Horticultural and landscaping potential and even potential for medicinal use are other reasons to preserve the botanical biodiversity in critical habitats. For example, the smooth aster variety shown below (Symphiotrichum laevis) is bushy & colorful, and tolerates a dry, rocky site on West Peak of Meriden’s Hanging Hills. It is a lovely and ornamental perennial wildflower, and would be well suited to xeriscaping.
Impressive data for many traprock taxa has been collected as part of development applications, such as the gas plant application on Cathole Mountain in 1999. The Connecticut Botanical Society and the local bird clubs have long term data from many field trips to subacidic and rocky critical habitats.
Glade habitat on West Peak of the Hanging Hills, in Meriden, June 2011. The grassy “lawn” is Pennsylvania sedge, and the flower is smooth rock cress, the food for the caterpillar of the endangered orange falcate butterfly. Hop hornbean, a typical glade tree, of subacidic, mineral-rich soils, at left. A talus slope is in the background.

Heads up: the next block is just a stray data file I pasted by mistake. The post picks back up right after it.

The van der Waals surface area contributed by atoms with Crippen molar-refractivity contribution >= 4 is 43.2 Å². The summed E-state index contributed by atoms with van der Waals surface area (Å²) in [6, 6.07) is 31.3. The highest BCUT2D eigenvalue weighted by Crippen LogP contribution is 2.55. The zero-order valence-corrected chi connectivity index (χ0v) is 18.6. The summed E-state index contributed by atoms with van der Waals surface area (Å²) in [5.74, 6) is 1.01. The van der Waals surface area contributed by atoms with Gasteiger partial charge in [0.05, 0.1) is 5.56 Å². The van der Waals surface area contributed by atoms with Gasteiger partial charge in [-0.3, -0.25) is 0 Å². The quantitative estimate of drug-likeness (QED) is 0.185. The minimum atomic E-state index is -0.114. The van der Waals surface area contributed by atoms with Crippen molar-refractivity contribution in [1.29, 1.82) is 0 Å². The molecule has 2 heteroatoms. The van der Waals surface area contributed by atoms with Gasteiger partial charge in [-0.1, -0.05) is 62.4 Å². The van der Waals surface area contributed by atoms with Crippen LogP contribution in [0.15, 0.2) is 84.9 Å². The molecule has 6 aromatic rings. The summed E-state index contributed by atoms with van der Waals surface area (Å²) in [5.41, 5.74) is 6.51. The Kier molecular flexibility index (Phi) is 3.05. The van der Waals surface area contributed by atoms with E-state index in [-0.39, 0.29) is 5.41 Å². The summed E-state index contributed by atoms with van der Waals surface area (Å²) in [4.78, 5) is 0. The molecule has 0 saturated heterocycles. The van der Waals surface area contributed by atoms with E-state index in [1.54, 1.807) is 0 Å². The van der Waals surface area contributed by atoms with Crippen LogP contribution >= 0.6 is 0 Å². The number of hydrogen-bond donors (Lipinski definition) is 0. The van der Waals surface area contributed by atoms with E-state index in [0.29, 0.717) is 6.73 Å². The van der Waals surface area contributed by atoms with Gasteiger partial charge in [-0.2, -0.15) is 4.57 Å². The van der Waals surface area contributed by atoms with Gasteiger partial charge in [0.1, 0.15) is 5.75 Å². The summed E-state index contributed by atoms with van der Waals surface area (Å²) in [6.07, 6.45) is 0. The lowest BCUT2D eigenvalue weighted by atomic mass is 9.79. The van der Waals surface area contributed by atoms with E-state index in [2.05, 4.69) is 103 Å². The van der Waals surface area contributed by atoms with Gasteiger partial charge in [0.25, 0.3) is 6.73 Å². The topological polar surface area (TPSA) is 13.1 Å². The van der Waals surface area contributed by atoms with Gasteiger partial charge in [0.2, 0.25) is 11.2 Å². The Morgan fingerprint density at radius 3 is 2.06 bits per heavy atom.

The complex of critical habitats on the Metacomet traprock ridges has large populations of characteristic species like ebony spleenwort, bottlebrush grass, dwarf saxifrage, and hop hornbeam. They are not Endangered or Threatened species, protected by state statute, but are still species that are scarce in the surrounding, fragmented suburban landscape. Other species like Eastern box turtle and Ribbon snake, are listed as Species of Special Concern, such that CTDEEP can require searches and management plans, but cannot prohibit habitat development. Similarly clusters of crystalline bedrock outcrops in several sizable forested tracts along the Connecticut coast (including “The Preserve” in Essex and Old Saybrook) also support robust populations of Special Concern reptiles, and metapopulations of uncommon, rocky-site plant species like smooth foxglove and orange-fruited horse gentian. Along river floodplains, flowing water and waterfowl disperse seeds and link small stands of rare and uncommon plants, like Davis’ sedge, into larger genetic metapopulations.